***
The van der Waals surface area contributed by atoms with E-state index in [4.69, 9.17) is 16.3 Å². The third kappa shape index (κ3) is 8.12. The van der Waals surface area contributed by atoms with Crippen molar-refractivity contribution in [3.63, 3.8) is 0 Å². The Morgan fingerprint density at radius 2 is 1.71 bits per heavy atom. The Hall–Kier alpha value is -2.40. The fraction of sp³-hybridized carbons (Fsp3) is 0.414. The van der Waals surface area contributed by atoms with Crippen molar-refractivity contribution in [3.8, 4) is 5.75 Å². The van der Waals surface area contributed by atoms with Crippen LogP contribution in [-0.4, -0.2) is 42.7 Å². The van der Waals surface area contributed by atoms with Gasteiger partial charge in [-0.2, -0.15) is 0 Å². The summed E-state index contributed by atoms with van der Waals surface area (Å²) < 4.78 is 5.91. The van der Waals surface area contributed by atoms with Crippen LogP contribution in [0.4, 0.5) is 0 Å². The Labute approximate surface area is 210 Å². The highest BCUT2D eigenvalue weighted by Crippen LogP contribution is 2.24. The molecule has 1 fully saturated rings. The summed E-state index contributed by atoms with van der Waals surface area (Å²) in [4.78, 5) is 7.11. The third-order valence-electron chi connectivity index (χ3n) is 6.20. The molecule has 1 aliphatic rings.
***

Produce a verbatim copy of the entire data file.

The van der Waals surface area contributed by atoms with E-state index in [4.69, 9.17) is 16.3 Å². The third kappa shape index (κ3) is 8.12. The van der Waals surface area contributed by atoms with Crippen molar-refractivity contribution in [3.63, 3.8) is 0 Å². The Morgan fingerprint density at radius 2 is 1.71 bits per heavy atom. The Hall–Kier alpha value is -2.40. The fraction of sp³-hybridized carbons (Fsp3) is 0.414. The van der Waals surface area contributed by atoms with Crippen molar-refractivity contribution in [3.8, 4) is 5.75 Å². The van der Waals surface area contributed by atoms with Crippen LogP contribution in [-0.4, -0.2) is 42.7 Å². The van der Waals surface area contributed by atoms with Gasteiger partial charge in [-0.2, -0.15) is 0 Å². The summed E-state index contributed by atoms with van der Waals surface area (Å²) < 4.78 is 5.91. The van der Waals surface area contributed by atoms with Crippen LogP contribution in [0.4, 0.5) is 0 Å². The Labute approximate surface area is 210 Å². The highest BCUT2D eigenvalue weighted by Crippen LogP contribution is 2.24. The molecule has 1 fully saturated rings. The summed E-state index contributed by atoms with van der Waals surface area (Å²) in [4.78, 5) is 7.11. The third-order valence-electron chi connectivity index (χ3n) is 6.20. The molecule has 1 aliphatic rings.